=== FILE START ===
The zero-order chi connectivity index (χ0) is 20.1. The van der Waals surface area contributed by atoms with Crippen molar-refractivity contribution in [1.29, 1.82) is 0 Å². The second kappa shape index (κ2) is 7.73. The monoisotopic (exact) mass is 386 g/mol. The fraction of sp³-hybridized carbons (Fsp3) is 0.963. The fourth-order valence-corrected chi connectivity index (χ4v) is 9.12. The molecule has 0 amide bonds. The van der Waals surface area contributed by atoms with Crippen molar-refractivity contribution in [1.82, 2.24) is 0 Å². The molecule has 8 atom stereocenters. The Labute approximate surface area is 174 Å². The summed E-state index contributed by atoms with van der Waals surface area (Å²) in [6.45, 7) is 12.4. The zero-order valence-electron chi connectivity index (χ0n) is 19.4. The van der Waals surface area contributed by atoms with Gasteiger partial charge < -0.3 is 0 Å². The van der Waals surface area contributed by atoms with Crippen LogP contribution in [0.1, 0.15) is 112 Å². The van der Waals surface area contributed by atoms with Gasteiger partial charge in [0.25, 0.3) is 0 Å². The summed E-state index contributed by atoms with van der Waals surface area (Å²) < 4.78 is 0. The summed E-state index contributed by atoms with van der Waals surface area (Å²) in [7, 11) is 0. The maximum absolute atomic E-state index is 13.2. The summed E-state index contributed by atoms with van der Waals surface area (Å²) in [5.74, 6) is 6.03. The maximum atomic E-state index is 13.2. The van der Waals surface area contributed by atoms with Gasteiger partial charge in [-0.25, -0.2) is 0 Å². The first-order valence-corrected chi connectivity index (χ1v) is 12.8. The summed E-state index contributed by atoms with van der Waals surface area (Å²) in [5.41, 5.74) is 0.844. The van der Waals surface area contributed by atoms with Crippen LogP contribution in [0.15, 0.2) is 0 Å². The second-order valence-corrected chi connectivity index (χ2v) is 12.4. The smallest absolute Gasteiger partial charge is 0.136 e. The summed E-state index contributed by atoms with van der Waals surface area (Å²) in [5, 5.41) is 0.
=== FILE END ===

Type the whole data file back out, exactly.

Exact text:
The zero-order chi connectivity index (χ0) is 20.1. The van der Waals surface area contributed by atoms with Crippen molar-refractivity contribution in [1.29, 1.82) is 0 Å². The second kappa shape index (κ2) is 7.73. The monoisotopic (exact) mass is 386 g/mol. The fraction of sp³-hybridized carbons (Fsp3) is 0.963. The fourth-order valence-corrected chi connectivity index (χ4v) is 9.12. The molecule has 0 amide bonds. The van der Waals surface area contributed by atoms with Crippen molar-refractivity contribution in [1.82, 2.24) is 0 Å². The molecule has 8 atom stereocenters. The Labute approximate surface area is 174 Å². The summed E-state index contributed by atoms with van der Waals surface area (Å²) in [6.45, 7) is 12.4. The zero-order valence-electron chi connectivity index (χ0n) is 19.4. The van der Waals surface area contributed by atoms with Gasteiger partial charge < -0.3 is 0 Å². The van der Waals surface area contributed by atoms with Crippen LogP contribution in [0.1, 0.15) is 112 Å². The van der Waals surface area contributed by atoms with Gasteiger partial charge in [0.25, 0.3) is 0 Å². The summed E-state index contributed by atoms with van der Waals surface area (Å²) < 4.78 is 0. The summed E-state index contributed by atoms with van der Waals surface area (Å²) in [7, 11) is 0. The maximum absolute atomic E-state index is 13.2. The summed E-state index contributed by atoms with van der Waals surface area (Å²) in [5.74, 6) is 6.03. The maximum atomic E-state index is 13.2. The van der Waals surface area contributed by atoms with Gasteiger partial charge in [-0.25, -0.2) is 0 Å². The first-order valence-corrected chi connectivity index (χ1v) is 12.8. The summed E-state index contributed by atoms with van der Waals surface area (Å²) in [5.41, 5.74) is 0.844. The van der Waals surface area contributed by atoms with Crippen LogP contribution in [0.15, 0.2) is 0 Å². The second-order valence-corrected chi connectivity index (χ2v) is 12.4. The smallest absolute Gasteiger partial charge is 0.136 e. The summed E-state index contributed by atoms with van der Waals surface area (Å²) in [5, 5.41) is 0.